That credulity has exposed the opposition to more direct attacks. Some Sunni groups now openly accuse figures linked to the opposition — namely the Shiite cleric Issa Qassim — of encouraging more violent tactics. Attacks are a “practical application of what Issa Qassim’s speech was inciting, following the escalation of terror and direct incitement to violence and terrorism,” Sheikh Naji al-Arabi, deputy chairman of the Sunni-dominated National Unity Gathering, said in a statement sent to journalists in February.

Marzouq himself is facing charges of inciting terrorism for a speech last fall, in which he allegedly held a flag belonging to the February 14 movement. Marzouq says the charges are “baseless” and that the incident took place during a speech in he was attempting to sway radicals. It was “in the context of encouraging people to be nonviolent,” he told Al-Monitor.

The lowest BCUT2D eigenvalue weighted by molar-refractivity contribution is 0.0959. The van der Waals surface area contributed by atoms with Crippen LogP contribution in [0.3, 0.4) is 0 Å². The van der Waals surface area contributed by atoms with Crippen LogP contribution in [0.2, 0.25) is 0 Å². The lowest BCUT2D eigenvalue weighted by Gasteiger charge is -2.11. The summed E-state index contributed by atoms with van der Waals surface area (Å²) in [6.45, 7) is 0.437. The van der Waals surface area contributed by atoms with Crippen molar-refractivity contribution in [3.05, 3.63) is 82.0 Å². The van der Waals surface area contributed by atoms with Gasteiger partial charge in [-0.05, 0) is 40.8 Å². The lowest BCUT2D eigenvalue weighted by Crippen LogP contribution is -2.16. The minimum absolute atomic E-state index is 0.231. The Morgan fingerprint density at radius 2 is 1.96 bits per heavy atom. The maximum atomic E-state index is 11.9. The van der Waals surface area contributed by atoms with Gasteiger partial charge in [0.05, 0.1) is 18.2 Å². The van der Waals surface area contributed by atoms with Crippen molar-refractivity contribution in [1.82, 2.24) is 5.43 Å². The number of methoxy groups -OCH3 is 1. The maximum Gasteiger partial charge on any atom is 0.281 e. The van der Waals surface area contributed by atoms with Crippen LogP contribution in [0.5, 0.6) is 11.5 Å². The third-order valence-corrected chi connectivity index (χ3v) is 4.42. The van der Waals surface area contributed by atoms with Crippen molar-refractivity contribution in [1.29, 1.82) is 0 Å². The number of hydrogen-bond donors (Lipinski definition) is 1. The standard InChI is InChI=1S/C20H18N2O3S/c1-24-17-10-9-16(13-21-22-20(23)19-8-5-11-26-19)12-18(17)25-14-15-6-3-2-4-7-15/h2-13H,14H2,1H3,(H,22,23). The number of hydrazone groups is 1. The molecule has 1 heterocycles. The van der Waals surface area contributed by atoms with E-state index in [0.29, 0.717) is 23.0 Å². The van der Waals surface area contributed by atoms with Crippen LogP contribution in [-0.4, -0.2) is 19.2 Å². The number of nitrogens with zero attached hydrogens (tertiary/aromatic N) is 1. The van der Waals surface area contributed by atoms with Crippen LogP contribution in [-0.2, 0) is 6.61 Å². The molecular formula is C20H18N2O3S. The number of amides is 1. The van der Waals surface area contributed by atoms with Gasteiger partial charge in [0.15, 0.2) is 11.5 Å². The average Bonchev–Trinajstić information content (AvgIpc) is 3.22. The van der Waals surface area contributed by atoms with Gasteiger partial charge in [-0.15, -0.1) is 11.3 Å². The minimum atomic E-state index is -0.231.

The shrinking opposition echoes a broader marginalization of moderates across the political spectrum. Many opposition supporters who sought a middle ground have moved overseas or decided to lie low. In pro-government circles, the idea of compromise is increasingly unpopular. Insecurity has reinvigorated those arguing for a firm-handed response against opposition supporters.

Perhaps that fading center is exactly the point, worry the moderates who remain. The analyst close to the government said that an attack last month happened just as progress was being made in reopening political talks — now delayed again.

“Whenever we come close to making some sort of breakthrough in terms of reaching a consensual agreement, you’ll find an upsurge in violence that is meant to undermine and destabilize those attempts,” he said.

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Found in: sunnis, sunni-shiite conflict, shiites, politics, opposition, national dialogue, bahrain, al wefaq national islamic society

Elizabeth Dickinson is a Gulf-based American journalist. A former correspondent for The National newspaper, assistant managing editor at Foreign Policy magazine and Nigeria correspondent for The Economist, her work has also appeared in the Christian Science Monitor, The Atlantic, NewYorker.com, as well as the Wall Street Journal and the New York Times. You're most likely to find her at the airport or on Twitter: @DickinsonBeth